For you are Good. You are Good. You are Good.•

— Channeled 6/25/16 by Rand B. Lee. All rights reserved. “The Family” is a nonhierarchical, nonauthoritarian secondary persona of  Mister Rand, created by him to convey information he cannot access readily via his conscious mind. See sidebar for  contact information.

A Message From “The Family”: On Sexuality

beautiful_coupleWhenever two persons meet in physical reality, there is the opportunity of shared experience. Sharing experience with another conscious entity is a basic drive in all physicalized beings, or “becomings” as one New Age commentator might put it (Mr. Rand winces at this neologism). Which kind of experience is shared depends upon the consciousness-level of the participants and their premanifestation agreements. In some cases the shared experience is sexual in nature.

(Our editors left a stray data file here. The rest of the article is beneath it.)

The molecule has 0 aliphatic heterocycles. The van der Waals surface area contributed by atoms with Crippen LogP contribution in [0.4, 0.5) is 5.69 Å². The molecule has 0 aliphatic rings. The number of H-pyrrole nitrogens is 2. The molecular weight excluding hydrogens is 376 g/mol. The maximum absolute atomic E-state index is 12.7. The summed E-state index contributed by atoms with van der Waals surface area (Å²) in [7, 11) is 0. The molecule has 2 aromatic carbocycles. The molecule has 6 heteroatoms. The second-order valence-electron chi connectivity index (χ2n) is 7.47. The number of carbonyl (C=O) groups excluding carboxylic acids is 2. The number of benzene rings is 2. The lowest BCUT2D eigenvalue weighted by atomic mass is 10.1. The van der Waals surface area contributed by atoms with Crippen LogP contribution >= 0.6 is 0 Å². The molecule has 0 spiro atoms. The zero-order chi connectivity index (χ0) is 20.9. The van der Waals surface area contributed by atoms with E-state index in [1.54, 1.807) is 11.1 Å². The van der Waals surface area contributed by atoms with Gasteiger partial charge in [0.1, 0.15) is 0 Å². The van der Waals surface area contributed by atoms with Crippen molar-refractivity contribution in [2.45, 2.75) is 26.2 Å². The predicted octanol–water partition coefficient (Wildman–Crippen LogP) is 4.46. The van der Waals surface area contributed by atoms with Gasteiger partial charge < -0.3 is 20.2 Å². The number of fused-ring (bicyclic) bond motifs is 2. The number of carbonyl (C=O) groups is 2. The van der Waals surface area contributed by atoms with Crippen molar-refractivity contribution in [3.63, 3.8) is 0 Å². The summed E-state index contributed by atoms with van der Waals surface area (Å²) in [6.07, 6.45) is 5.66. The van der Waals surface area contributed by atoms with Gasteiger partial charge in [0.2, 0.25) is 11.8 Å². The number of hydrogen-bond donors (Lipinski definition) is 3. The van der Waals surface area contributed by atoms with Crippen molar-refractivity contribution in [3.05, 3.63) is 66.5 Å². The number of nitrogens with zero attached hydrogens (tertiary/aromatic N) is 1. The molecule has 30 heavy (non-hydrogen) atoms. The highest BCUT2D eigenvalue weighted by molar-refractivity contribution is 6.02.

Joining with another conscious entity is a passion intrinsic to humanness. On the Plane of Light and Sound, our term for the level of reality that is home to the human spirit, two entities meet, merge light-forms completely, absorb all of the others’ stored experiences (and vice versa), then part, each possessed of full knowledge of how it is like to be that other person, perceived as that person itself and not as an outsider. This level of intimacy is sometimes achieved through or as a byproduct of human sexual expression. Some religions, fearful of God’s wrath, condemn the body as intrinsically evil, and the body’s natural impulses as intrinsically shameful. Our experience is that the body’s impulses are neither good nor evil, they simply are. It is the level of consciousness through which they are expressed that determines their moral quality.